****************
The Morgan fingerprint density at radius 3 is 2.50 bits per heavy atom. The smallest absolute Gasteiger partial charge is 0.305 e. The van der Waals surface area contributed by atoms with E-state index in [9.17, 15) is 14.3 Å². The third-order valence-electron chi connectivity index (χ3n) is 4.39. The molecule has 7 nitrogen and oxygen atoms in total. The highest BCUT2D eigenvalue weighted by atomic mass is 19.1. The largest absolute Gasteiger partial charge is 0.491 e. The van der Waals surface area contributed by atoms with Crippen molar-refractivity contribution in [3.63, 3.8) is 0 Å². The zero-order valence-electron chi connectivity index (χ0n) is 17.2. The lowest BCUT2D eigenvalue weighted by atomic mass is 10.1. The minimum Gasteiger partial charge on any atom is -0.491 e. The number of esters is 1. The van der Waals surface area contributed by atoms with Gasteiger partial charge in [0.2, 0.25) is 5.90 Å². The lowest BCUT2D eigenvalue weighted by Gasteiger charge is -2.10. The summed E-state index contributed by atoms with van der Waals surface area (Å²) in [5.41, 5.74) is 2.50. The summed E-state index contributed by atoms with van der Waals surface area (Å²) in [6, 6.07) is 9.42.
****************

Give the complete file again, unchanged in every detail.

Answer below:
The Morgan fingerprint density at radius 3 is 2.50 bits per heavy atom. The smallest absolute Gasteiger partial charge is 0.305 e. The van der Waals surface area contributed by atoms with E-state index in [9.17, 15) is 14.3 Å². The third-order valence-electron chi connectivity index (χ3n) is 4.39. The molecule has 7 nitrogen and oxygen atoms in total. The highest BCUT2D eigenvalue weighted by atomic mass is 19.1. The largest absolute Gasteiger partial charge is 0.491 e. The van der Waals surface area contributed by atoms with Crippen molar-refractivity contribution in [3.63, 3.8) is 0 Å². The zero-order valence-electron chi connectivity index (χ0n) is 17.2. The lowest BCUT2D eigenvalue weighted by atomic mass is 10.1. The minimum Gasteiger partial charge on any atom is -0.491 e. The number of esters is 1. The van der Waals surface area contributed by atoms with Gasteiger partial charge in [0.2, 0.25) is 5.90 Å². The lowest BCUT2D eigenvalue weighted by Gasteiger charge is -2.10. The summed E-state index contributed by atoms with van der Waals surface area (Å²) in [5.41, 5.74) is 2.50. The summed E-state index contributed by atoms with van der Waals surface area (Å²) in [6, 6.07) is 9.42.